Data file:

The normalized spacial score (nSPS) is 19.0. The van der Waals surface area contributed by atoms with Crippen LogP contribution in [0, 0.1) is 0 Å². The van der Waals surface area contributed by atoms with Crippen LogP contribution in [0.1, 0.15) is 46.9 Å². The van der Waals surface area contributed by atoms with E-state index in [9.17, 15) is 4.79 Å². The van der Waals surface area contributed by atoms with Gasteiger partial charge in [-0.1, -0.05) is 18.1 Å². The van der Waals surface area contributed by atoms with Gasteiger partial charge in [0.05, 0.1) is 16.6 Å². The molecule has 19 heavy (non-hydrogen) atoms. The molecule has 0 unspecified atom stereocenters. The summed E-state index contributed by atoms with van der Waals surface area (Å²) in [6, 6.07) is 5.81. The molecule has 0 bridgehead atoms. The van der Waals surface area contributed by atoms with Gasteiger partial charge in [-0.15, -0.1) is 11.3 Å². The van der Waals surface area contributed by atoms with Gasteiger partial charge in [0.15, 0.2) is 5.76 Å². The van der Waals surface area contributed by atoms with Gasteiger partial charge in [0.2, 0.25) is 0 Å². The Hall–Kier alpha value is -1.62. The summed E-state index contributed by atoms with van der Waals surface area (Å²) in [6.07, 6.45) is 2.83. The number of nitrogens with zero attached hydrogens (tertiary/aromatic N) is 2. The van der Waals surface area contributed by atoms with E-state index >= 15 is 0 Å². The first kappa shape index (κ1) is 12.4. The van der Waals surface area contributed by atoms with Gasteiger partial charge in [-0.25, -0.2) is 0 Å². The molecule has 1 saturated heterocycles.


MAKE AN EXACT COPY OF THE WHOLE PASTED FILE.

The normalized spacial score (nSPS) is 19.0. The van der Waals surface area contributed by atoms with Crippen LogP contribution in [0, 0.1) is 0 Å². The van der Waals surface area contributed by atoms with Crippen LogP contribution in [0.1, 0.15) is 46.9 Å². The van der Waals surface area contributed by atoms with E-state index in [9.17, 15) is 4.79 Å². The van der Waals surface area contributed by atoms with Gasteiger partial charge in [-0.1, -0.05) is 18.1 Å². The van der Waals surface area contributed by atoms with Gasteiger partial charge in [0.05, 0.1) is 16.6 Å². The molecule has 19 heavy (non-hydrogen) atoms. The molecule has 0 unspecified atom stereocenters. The summed E-state index contributed by atoms with van der Waals surface area (Å²) in [6, 6.07) is 5.81. The molecule has 0 bridgehead atoms. The van der Waals surface area contributed by atoms with Gasteiger partial charge in [-0.15, -0.1) is 11.3 Å². The van der Waals surface area contributed by atoms with Gasteiger partial charge in [0.15, 0.2) is 5.76 Å². The van der Waals surface area contributed by atoms with Gasteiger partial charge in [0.2, 0.25) is 0 Å². The Hall–Kier alpha value is -1.62. The summed E-state index contributed by atoms with van der Waals surface area (Å²) in [6.07, 6.45) is 2.83. The number of nitrogens with zero attached hydrogens (tertiary/aromatic N) is 2. The van der Waals surface area contributed by atoms with E-state index >= 15 is 0 Å². The first kappa shape index (κ1) is 12.4. The van der Waals surface area contributed by atoms with Gasteiger partial charge in [-0.25, -0.2) is 0 Å². The molecule has 1 saturated heterocycles.